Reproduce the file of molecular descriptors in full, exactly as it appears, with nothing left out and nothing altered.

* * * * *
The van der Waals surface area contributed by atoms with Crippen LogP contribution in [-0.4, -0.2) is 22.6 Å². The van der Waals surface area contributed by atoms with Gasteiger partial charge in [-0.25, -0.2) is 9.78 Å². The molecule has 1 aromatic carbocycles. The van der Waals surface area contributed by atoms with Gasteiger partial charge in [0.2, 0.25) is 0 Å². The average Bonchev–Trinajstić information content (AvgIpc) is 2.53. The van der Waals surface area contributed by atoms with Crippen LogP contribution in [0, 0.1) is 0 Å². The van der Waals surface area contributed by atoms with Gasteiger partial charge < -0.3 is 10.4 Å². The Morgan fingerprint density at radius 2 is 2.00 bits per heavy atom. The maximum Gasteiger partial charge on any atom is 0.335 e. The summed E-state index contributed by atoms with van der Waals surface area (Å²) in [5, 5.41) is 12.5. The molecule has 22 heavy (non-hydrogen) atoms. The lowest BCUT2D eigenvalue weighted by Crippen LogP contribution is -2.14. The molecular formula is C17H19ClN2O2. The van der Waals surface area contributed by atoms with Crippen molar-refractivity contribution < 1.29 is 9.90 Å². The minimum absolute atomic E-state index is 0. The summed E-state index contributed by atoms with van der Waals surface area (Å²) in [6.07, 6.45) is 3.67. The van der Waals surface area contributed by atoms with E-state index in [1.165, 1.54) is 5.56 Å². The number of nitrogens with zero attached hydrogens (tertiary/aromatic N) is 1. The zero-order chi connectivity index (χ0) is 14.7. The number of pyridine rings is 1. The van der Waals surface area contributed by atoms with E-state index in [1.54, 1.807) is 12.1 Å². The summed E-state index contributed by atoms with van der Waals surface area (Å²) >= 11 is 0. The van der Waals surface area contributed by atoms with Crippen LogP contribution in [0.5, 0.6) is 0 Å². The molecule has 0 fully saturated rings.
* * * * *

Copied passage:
The van der Waals surface area contributed by atoms with Crippen LogP contribution in [-0.4, -0.2) is 22.6 Å². The van der Waals surface area contributed by atoms with Gasteiger partial charge in [-0.25, -0.2) is 9.78 Å². The molecule has 1 aromatic carbocycles. The van der Waals surface area contributed by atoms with Gasteiger partial charge in [0.2, 0.25) is 0 Å². The average Bonchev–Trinajstić information content (AvgIpc) is 2.53. The van der Waals surface area contributed by atoms with Crippen LogP contribution in [0, 0.1) is 0 Å². The van der Waals surface area contributed by atoms with Gasteiger partial charge < -0.3 is 10.4 Å². The Morgan fingerprint density at radius 2 is 2.00 bits per heavy atom. The maximum Gasteiger partial charge on any atom is 0.335 e. The summed E-state index contributed by atoms with van der Waals surface area (Å²) in [5, 5.41) is 12.5. The molecule has 22 heavy (non-hydrogen) atoms. The lowest BCUT2D eigenvalue weighted by Crippen LogP contribution is -2.14. The molecular formula is C17H19ClN2O2. The van der Waals surface area contributed by atoms with Crippen molar-refractivity contribution < 1.29 is 9.90 Å². The minimum absolute atomic E-state index is 0. The summed E-state index contributed by atoms with van der Waals surface area (Å²) in [6.07, 6.45) is 3.67. The van der Waals surface area contributed by atoms with E-state index in [1.165, 1.54) is 5.56 Å². The number of nitrogens with zero attached hydrogens (tertiary/aromatic N) is 1. The zero-order chi connectivity index (χ0) is 14.7. The number of pyridine rings is 1. The van der Waals surface area contributed by atoms with E-state index in [1.54, 1.807) is 12.1 Å². The summed E-state index contributed by atoms with van der Waals surface area (Å²) >= 11 is 0. The van der Waals surface area contributed by atoms with Crippen LogP contribution in [0.5, 0.6) is 0 Å². The molecule has 0 fully saturated rings.